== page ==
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The Tree of Life - Ancient Celtic Symbol

Edna O’Brien wrote, “When anyone asks me about the Irish character, I say look at the trees. Maimed, stark and misshapen, but ferociously tenacious.”

The Celtic Ranch will celebrate trees and all they represent on Arbor Day. Stop in on April 25 for professional tree-care advice from Norman Landcraft's Paul Norman. And for $1 you will go home with a Red Oak seedling of your very own.

Trees are universally beloved and celebrated. All cultures and religions point to the mighty tree as a symbol of life and strength and trees serve as the subjects of many myths, legends, symbols and artistic creations. The Celtic people have been celebrating trees since ancient days. Indeed, some of the earliest carvings of trees can be found on the British Isles dating back to 2000 BC.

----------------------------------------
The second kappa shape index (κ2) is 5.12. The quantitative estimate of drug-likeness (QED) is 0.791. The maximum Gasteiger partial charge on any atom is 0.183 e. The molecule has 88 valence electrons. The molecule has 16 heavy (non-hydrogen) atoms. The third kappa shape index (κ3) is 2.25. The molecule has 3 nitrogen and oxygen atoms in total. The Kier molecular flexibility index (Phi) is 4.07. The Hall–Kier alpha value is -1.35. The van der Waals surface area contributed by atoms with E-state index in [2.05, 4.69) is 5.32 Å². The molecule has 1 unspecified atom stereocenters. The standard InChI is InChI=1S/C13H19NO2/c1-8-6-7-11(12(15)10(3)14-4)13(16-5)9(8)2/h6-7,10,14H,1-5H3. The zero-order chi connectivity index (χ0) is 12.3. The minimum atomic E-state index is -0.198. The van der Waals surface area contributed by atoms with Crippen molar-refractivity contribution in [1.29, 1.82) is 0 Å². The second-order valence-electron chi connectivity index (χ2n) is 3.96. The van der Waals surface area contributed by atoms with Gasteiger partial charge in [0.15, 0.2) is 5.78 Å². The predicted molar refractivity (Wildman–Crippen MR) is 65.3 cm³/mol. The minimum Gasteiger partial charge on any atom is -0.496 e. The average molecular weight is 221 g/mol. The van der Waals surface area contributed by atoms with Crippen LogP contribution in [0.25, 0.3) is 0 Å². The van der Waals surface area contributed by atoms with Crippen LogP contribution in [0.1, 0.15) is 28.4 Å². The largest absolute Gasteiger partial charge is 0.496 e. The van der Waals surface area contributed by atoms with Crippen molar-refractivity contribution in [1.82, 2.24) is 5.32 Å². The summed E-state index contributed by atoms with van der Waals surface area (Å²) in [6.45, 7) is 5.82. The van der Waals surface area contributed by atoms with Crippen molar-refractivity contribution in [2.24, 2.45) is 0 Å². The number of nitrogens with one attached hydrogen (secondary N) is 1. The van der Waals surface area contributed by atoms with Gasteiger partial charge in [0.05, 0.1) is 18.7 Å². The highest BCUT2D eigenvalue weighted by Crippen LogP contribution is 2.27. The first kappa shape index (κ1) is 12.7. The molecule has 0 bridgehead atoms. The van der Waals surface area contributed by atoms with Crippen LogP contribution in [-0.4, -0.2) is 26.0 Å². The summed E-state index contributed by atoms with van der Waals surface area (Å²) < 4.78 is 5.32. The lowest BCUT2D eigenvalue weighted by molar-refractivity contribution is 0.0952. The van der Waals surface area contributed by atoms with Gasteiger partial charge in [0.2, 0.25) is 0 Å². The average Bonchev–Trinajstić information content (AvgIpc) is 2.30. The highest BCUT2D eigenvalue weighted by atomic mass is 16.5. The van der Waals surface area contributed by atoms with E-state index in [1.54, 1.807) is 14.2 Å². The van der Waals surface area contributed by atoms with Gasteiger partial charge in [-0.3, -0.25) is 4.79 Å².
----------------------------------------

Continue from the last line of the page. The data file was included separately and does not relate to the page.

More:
The Druids believed that trees were actually ancestors to man, and as such served as a beautiful and mystical connection to other lives. The Celtic alphabet was created by naming each character after a special tree expressing the belief that true wisdom comes from the trees themselves. The Tree of Life symbol is present in almost all cultures and religions. It may represent wisdom, fertility, immortality, and strength. The deep roots and outstretched branches serve as a visual and constant reminder of the connections between heaven and earth. Certainly trees are also revered for what they give: shelter, food, and warmth. They are celebrated and respected through art, music, story and tradition. And,of course, in Irish poetry-

“Beloved, gaze in thine own heart; the holy tree is growing there."

-William Butler Yeats

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